Jurgen Klopp has dropped a huge hint as to whether Liverpool could change formation in the clash with Arsenal. The Gunners are set to welcome the Merseyside club to the Emirates Stadium on Sunday, October 9 as they look to defend their place at the top of the Premier League.
Mikel Arteta’s side have failed to win in each of their last five attempts against Liverpool, with the German walking away victorious in both of the previous two bouts. The Arsenal boss will undoubtedly be looking to put the record straight with the club enjoying a great vein of form at the moment.
And, the Spaniard will take any advantage he can in order to finally defeat Klopp after the German hinted that a formation change is on the cards. Liverpool typically operate a variation of a 4-3-3 but, with the north Londoners scoring goals for fun and his side having problems at the back, he could opt for a defensive shape.
Speaking to the press ahead of the clash at the weekend, Klopp stressed the need to remain unpredictable as a team. The 55-year-old said: “For us it’s more important we become unpredictable again so we need different systems for that as well. 4-4-2… We can name different systems. We have to choose which one is the best for us against next opponent. We have to be more unpredictable.”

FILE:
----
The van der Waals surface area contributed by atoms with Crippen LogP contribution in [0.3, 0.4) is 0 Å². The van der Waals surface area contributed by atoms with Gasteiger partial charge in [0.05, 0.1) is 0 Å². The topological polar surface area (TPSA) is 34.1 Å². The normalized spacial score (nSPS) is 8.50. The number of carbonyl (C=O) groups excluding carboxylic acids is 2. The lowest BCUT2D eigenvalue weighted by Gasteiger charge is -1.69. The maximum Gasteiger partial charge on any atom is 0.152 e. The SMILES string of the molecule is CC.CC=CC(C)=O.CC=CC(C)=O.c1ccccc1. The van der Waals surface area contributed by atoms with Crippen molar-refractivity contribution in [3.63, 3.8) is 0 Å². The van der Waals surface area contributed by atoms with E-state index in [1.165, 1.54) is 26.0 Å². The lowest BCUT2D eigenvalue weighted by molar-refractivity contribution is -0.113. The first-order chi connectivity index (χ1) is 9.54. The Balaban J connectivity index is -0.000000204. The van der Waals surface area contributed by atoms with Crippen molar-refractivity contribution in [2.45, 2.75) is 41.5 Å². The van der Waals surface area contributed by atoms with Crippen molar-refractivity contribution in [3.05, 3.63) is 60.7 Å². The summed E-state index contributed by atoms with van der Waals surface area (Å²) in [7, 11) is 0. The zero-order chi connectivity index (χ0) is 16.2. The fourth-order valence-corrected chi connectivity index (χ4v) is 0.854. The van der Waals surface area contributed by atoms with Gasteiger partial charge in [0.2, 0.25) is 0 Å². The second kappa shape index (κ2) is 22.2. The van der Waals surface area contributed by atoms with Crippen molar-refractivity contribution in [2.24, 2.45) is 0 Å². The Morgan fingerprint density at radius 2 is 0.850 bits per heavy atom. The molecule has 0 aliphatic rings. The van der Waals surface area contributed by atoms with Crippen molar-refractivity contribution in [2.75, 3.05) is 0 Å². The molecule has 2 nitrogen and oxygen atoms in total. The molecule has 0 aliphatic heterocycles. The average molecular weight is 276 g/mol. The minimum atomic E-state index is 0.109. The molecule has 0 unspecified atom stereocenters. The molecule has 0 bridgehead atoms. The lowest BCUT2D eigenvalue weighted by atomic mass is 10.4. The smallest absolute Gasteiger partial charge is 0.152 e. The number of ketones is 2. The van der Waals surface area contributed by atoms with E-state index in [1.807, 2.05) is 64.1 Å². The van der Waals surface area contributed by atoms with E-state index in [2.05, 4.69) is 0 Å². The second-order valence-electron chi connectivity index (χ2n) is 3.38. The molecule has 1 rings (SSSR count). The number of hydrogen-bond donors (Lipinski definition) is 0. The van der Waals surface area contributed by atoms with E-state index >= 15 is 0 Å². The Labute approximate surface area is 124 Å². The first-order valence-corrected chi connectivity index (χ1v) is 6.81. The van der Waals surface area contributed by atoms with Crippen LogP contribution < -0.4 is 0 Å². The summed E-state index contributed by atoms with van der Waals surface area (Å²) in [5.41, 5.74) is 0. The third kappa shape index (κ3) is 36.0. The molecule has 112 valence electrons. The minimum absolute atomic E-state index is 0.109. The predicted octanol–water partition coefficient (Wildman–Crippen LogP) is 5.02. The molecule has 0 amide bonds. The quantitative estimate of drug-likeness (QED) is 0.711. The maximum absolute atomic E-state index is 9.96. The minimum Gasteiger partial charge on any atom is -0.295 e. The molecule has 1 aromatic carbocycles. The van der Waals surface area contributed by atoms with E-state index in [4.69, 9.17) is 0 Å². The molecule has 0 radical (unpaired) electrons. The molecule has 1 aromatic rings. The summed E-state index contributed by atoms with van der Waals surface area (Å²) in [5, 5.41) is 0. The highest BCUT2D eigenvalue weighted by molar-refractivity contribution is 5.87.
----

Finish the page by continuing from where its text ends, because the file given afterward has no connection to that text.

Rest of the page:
Klopp continued by detailing how he and his staff plan to act swiftly once problems are spotted within Liverpool’s tactical makeup. He added: “I said before a game, if we spot a problem, we want a solution instantly clicking.
“We are still a work-in-progress to find a way back. So you cannot say we’re back, we need consistency. We need to defend the rubbish out of everyone. I am not interested in short-term. We have to be good until we are outstanding. Arsenal away, Rangers away – a different game to Anfield – and Man City…I cannot say ‘yes, we are through [the bad patch].”
As aforementioned, the a false nine variation of the 4-3-3 has become synonymous with Liverpool in recent years. And, Klopp has responded to claims speculating that teams have found them out.
“Teams have worked out how to play against us when we’re not at our best,” he said. “Teams figured us out years ago but it still didn’t work [for them] because we were exceptional. Whatever system we play, there’s no system in the world with no weakness. It’s about how we perform.”